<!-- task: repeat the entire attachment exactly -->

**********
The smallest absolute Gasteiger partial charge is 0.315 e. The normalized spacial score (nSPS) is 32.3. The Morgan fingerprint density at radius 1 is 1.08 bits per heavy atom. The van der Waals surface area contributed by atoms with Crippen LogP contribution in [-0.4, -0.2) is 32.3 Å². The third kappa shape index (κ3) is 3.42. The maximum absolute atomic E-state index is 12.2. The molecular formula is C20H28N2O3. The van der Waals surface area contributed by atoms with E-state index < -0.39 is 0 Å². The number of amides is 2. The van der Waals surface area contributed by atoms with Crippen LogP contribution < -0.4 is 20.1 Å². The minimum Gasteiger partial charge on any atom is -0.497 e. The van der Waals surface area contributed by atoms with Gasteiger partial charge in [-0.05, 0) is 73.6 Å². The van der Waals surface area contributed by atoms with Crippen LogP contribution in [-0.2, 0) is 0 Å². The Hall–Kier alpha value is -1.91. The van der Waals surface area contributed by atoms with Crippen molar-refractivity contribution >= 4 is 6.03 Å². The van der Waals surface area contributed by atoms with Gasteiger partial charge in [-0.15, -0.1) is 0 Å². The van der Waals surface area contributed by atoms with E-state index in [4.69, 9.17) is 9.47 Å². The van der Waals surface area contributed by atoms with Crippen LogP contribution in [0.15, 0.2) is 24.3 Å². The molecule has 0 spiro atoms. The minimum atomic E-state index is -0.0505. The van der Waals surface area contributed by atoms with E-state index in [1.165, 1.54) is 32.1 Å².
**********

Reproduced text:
The smallest absolute Gasteiger partial charge is 0.315 e. The normalized spacial score (nSPS) is 32.3. The Morgan fingerprint density at radius 1 is 1.08 bits per heavy atom. The van der Waals surface area contributed by atoms with Crippen LogP contribution in [-0.4, -0.2) is 32.3 Å². The third kappa shape index (κ3) is 3.42. The maximum absolute atomic E-state index is 12.2. The molecular formula is C20H28N2O3. The van der Waals surface area contributed by atoms with E-state index < -0.39 is 0 Å². The number of amides is 2. The van der Waals surface area contributed by atoms with Crippen LogP contribution < -0.4 is 20.1 Å². The minimum Gasteiger partial charge on any atom is -0.497 e. The van der Waals surface area contributed by atoms with Gasteiger partial charge in [-0.05, 0) is 73.6 Å². The van der Waals surface area contributed by atoms with Crippen LogP contribution in [-0.2, 0) is 0 Å². The Hall–Kier alpha value is -1.91. The van der Waals surface area contributed by atoms with Crippen molar-refractivity contribution >= 4 is 6.03 Å². The van der Waals surface area contributed by atoms with Gasteiger partial charge in [-0.15, -0.1) is 0 Å². The van der Waals surface area contributed by atoms with E-state index in [4.69, 9.17) is 9.47 Å². The van der Waals surface area contributed by atoms with Crippen LogP contribution in [0.15, 0.2) is 24.3 Å². The molecule has 0 spiro atoms. The minimum atomic E-state index is -0.0505. The van der Waals surface area contributed by atoms with E-state index in [1.165, 1.54) is 32.1 Å².